Instant Messaging for Seniors
A Quick, Fun Way to Stay in Touch
Posted August 25, 2009
Instant messaging (often called just IMing) has also been referred to as real-time e-mail. It used to be synchronous, meaning that two (or more) parties could communicate in real time, without any delay. It's still got synchronous features, but now you can also leave a message that the recipient can pick up later.
Instant messaging is a great way to stay in touch with the younger generations, who rarely use e-mail. IM is ideal for quick little messages where you just want an answer without forming a formal e-mail, as well as for touching base and saying hi with others who are online at the same time you are. Text messaging on cell phones is largely the same phenomenon: this isn't a tool you'd typically use for a long, meaningful conversation, but it's great for quick exchanges.
Depending on the IM service you use, you can do the following:
- Write notes to friends, grandchildren, or whoever, as long as they've installed the same IM service that you're using.
- Talk as if you were on the phone.
- Send photos, videos, and other files.
- Use little graphical images, called emoticons (such as smilies or winks) and avatars, to add fun to your IM messages.
- See participants via Web cameras.
- Get and send e-mail.
- Search the Web, find others using Global Positioning System (GPS) technology, listen to music, watch videos, play games, bid on auctions, find dates, and more.
- Track the history of conversations and even save transcripts of them to review later.
You can send IMs from a computer to a mobile phone (and vice versa) and from one mobile phone to another. If you include your mobile phone number as part of your IM profile, anyone who can see your profile can view it. This is useful information for friends and criminals, so it's important to consider whether you want your number exposed—especially if you have many people on your contact list whom you don't personally know.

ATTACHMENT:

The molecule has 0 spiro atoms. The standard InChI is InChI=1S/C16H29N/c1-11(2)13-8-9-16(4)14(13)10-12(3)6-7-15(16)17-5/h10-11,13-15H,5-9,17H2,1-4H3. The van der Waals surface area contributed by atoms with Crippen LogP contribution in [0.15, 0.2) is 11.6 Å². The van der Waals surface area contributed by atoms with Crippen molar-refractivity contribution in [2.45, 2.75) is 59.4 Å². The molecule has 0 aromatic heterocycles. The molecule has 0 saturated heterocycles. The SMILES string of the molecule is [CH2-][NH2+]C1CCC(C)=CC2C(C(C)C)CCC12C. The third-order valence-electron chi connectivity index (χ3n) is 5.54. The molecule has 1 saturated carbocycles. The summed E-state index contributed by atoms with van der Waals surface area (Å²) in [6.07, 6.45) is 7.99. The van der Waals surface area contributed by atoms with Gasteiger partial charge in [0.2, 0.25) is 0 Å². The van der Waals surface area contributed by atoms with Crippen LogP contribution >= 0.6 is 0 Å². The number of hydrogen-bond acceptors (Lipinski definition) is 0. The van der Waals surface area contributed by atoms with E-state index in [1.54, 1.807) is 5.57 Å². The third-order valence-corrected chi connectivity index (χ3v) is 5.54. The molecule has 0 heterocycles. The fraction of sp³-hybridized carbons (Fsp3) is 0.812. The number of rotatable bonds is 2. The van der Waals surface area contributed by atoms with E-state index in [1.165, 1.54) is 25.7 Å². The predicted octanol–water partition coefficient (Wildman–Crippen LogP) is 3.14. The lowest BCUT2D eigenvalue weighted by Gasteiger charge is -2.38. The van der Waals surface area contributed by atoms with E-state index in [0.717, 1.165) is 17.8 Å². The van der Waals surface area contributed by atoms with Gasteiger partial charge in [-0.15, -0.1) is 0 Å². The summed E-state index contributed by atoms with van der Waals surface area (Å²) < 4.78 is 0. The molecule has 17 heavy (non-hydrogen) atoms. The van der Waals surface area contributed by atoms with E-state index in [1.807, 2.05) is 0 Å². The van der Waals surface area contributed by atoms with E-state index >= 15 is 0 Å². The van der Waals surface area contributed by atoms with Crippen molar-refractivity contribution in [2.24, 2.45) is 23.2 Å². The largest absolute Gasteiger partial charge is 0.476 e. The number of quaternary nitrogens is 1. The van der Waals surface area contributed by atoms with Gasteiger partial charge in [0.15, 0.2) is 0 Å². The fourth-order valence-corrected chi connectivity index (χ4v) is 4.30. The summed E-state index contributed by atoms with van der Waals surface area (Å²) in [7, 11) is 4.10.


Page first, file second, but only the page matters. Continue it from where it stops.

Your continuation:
Instant messaging programs vary somewhat, and you have several to choose from, including Windows Live Messenger, Yahoo! Messenger, and AOL Instant Messenger, also know as AIM. Google Mail (gmail) also has a built-in IM feature.
To get started with a new messaging program, you need to follow the general steps in the upcoming list. But as with any software, if you aren't sure how to use its features, consult its Help documentation for specific instructions.
- Download and install the messaging program according to the instructions on the provider's Web site.
- Set up an account and sign in; this may simply involve entering your e-mail address and password.
- Double-click a contact to initiate chat. (You can import contacts from your e-mail contacts when you sign up, or you can add them yourself.)
- Click the phone button or icon to initiate a phone call.
IM programs let your contacts see when you're online, unless you change your settings to hide this information—something that's good to know when you're busy and don't have time to chat. You can choose availability settings such as Online, Busy, Be Right Back, Out to Lunch, or even display your status as Offline, even when you aren't. In the Windows Live Messenger IM program you click the arrow next to your name to access such a list.
IM is one place where people use shortcut text. Some of this will be familiar to you, such as FYI (for your information) and ASAP (as soon as possible). Other short text may be less familiar, such as LOL (laughing out loud). Visit Swalk.com for a table of common shortcut text terms. Knowing these will make communicating with younger folks more fun.
Consider what you're saying and sharing in IM and how you'd feel if the information was made public. IM allows you to store your conversation history, which is super useful if you need to go back and check something that was said. But it has its downside. Anything you include in IM can be forwarded to others. If you're at work, keep in mind that many employers monitor IM (and e-mail) conversations.
Nancy Muir is the VP of Content and Curriculum for Look Both Ways, an Internet safety company (ilookbothways.com) and the author of over 50 books on computers and the Internet. Nancy has taught technical writing and Internet safety at the university level, holds a certificate in Distance Learning Design, and has been a senior manager in both the software and computer publishing industries.